John Sparagana does not create art with a specific audience in mind. Ten years ago, he started taking media images that seemed simply informational and transformed them into mysterious works that he hopes people will spend time with. It was a post-9/11 impulse, and Sparagana introduced a series of cast-shadow images from magazine covers. By revealing a little strip of an image, he would convert the ordinary into something more "paranoid, melancholic and neurotic." In other words, Sparagana takes everyday found objects, much like Duchamp and his urinal, and changes them into something that triggers an emotional response.
Sparagana is also the professor of Visual and Dramatic Arts at Rice University, and has taught there for the past 20 years. He instructs students in all different studio disciplines, having them focus on projects that are self-generated. Instead of giving students a set of problems, he brings in visiting artists and forms a critique-based class to help prepare for year-end final exhibitions.
What he does: Sparagana takes popular media images, specifically from magazines, and breaks them down into large collage constructions that produce a certain sequence.
"I like magazines because they're physical. A magazine page is a tangible, physical thing. It's a magazine page, but it's also a photograph. I take popular media images, the images that we all share as a culture and that constantly come at us. These images from the media are meant to act on us in certain ways and are meant to be understood in certain ways, and so I interact with them in a way so that the source is still recognizable. You still know that it's an image from the media, but it's shifted its terms so that it's no longer informational, but instead more poetic and critical. They're meant to be beautiful, and to have some richness and complexity."
Sparagana also aims to slow down the experience of viewing art.
"I want to offer the option of a contemplative or analytical experience of material that we all share, and in that way potentially shift consciousness while making cool images."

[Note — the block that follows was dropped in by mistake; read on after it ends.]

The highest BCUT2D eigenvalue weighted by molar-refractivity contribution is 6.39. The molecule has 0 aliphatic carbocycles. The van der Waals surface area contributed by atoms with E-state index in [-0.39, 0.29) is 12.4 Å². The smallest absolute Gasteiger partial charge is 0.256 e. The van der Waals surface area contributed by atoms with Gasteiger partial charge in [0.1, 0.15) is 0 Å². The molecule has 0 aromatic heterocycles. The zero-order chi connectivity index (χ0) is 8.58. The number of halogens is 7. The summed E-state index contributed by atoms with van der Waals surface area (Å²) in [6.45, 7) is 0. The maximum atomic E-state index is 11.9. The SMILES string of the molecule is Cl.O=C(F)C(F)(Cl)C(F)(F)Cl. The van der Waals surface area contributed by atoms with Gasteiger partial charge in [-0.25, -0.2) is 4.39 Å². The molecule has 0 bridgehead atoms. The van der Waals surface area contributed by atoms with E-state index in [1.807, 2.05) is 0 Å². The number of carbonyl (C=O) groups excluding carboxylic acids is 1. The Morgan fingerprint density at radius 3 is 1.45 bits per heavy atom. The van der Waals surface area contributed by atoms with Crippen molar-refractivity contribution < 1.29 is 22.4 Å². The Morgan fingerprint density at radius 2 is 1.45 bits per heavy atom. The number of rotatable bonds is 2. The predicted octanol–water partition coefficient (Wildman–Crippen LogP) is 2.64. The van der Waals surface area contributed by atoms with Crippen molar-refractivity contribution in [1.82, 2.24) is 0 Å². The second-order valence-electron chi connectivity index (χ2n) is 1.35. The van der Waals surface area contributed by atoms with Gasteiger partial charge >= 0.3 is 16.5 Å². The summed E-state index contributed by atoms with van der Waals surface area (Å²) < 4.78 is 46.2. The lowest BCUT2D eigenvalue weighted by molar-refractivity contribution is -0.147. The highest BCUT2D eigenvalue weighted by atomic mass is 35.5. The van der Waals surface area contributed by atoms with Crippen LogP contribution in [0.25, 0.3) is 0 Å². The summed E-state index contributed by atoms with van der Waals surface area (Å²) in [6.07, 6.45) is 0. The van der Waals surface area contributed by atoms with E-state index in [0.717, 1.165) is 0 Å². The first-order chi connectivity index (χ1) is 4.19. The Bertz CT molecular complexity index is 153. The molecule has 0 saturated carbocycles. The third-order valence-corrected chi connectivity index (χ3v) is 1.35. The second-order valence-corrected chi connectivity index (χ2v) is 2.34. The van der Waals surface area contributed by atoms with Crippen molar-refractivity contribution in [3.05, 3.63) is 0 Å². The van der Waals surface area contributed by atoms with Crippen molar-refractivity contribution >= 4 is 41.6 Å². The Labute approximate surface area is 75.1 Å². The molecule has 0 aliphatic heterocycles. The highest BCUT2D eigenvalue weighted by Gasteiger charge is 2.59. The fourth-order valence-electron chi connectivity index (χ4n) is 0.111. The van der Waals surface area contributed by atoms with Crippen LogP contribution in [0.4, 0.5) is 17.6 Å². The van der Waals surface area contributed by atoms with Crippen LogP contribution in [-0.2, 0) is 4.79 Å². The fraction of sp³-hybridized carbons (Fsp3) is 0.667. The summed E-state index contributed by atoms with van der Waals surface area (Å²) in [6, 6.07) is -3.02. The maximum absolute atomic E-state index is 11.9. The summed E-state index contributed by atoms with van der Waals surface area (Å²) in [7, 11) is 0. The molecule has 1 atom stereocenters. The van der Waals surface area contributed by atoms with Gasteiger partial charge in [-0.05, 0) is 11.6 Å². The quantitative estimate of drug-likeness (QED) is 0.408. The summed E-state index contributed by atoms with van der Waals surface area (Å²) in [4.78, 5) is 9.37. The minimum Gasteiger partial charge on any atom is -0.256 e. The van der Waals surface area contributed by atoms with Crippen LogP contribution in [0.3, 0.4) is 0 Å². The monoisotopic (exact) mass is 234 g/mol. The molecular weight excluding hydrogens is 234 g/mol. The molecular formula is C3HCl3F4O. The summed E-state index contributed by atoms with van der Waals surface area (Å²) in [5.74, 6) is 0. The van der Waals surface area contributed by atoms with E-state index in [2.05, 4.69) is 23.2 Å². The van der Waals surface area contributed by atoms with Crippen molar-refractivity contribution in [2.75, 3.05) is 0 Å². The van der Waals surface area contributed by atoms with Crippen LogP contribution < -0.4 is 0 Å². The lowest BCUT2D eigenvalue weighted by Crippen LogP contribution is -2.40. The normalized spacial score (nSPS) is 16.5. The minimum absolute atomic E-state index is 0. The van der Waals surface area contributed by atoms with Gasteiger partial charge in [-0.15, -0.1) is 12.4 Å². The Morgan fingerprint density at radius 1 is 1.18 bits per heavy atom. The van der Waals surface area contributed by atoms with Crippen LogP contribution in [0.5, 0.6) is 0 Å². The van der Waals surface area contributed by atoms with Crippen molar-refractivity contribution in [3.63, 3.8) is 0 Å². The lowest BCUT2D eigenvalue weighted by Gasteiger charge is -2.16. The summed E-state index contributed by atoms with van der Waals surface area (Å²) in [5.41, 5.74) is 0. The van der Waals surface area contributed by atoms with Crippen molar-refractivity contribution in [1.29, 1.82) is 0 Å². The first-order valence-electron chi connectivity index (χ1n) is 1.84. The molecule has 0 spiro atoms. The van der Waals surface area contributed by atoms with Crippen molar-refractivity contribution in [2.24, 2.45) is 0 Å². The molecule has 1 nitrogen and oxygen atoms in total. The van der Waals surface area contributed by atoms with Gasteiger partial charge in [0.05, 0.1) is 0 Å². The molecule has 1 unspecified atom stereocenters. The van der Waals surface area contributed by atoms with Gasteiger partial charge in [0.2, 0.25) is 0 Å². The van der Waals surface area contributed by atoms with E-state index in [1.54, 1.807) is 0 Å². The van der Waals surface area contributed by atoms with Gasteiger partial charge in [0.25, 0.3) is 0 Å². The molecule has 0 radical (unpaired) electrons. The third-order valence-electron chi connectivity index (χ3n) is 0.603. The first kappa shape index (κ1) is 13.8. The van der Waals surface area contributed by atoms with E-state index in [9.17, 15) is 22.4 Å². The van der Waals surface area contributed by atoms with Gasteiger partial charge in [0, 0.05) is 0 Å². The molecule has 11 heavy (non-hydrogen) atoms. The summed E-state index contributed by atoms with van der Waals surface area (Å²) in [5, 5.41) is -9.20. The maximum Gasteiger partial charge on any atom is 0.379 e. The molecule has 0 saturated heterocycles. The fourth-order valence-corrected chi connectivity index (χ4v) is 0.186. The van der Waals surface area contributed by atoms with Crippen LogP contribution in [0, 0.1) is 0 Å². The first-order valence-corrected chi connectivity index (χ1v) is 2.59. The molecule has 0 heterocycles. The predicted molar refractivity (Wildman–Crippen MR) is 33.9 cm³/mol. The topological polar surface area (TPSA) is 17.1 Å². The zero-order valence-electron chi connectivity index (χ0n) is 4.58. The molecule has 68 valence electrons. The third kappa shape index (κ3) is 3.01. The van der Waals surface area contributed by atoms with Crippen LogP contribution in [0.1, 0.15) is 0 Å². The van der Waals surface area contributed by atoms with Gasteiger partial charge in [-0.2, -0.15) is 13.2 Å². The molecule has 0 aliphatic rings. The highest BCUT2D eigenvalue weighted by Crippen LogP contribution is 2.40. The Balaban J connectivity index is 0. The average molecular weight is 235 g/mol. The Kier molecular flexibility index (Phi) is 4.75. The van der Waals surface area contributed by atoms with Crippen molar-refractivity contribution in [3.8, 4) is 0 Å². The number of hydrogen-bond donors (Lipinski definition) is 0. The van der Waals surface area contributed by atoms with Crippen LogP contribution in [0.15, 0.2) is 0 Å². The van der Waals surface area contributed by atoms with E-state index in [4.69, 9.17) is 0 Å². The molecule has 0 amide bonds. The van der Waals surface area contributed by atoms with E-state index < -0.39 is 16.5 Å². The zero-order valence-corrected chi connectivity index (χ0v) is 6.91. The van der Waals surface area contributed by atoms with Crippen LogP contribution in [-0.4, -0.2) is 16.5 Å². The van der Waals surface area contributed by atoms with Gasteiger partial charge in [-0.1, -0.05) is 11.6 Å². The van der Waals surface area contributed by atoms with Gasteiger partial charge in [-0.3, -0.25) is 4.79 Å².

If not this, what? When Sparagana isn't teaching or making art, he is a "casual but serious Tibetan Buddhist practitioner."
"One alternative that would be interesting to me would be to go deeply into a monastic life. If art wasn't compelling to me, it might be that I would go into that more deeply and see where that would lead. In college I was part of an Indian meditation practice. It's this thing that's always been of interest. When I was young it was hard to negotiate that with being an artist in the world, but it's not such a dilemma at this point and I see how both things can exist."
If not here, where? Even though Sparagana believes that Houston has a great art scene, he could see himself in Berlin, Germany.
"It's a good scene. Partly because the city was kind of bombed out. And it's the government center, not the industrial center, so there is a lot of support for cultural activity. Space is cheap, and because there is so much support for the arts, it's been a gathering place for international artists. There is a big group of young people and young artists, as well as the cafe culture. It also has a good climate and good tempo for art."
What's next? Sparagana has just finished up a public art piece commissioned by Rice University that is on display at the BioScience Research Collaborative, and he says that things are just continuing on for his media images series.
"I just did something on a scale I've never done before. It's 10x17 feet. Other things I do are more intimate, subtle and delicate, but new avenues and ideas keep opening up about scale and context."
More Creatives for 2012 (In order of most recently published; click here for the full page).
Damon Smith, musician and visual artist Geoff Winningham, photographer Johnathon Michael Espinoza, visual artist Jaemi Blair Loeb, conductor Katya Horner, photographer Johnathan Felton, artist Nicoletta Maranos, cosplayer Carol Simmons, hair stylist Joseph "JoeP" Palmore, actor, poet Greg Carter, director Kenn McLaughlin, theater director Justin Whitney, musician Antone Pham, tattoo artist Susie Silbert, crafts Lauralee Capelo, hair designer Marisol Monasterio, flamenco dancer Carmina Bell, promoter and DJ ReShonda Tate Billingsley, writer Kiki Lucas, choreographer and director J.J. Johnston, theater director Mary Margaret Hansen, artist Richard Tallent, photographer Viswa Subbaraman, opera director Emily Sloan, sculptor and performance artist Sonja Roesch, gallery owner Enrique Carreón-Robledo, conductor Sandy Ewen, musician Camella Clements, puppeteer Wade Wilson, gallery owner Magid Salmi, photographer Carl Williams, playwright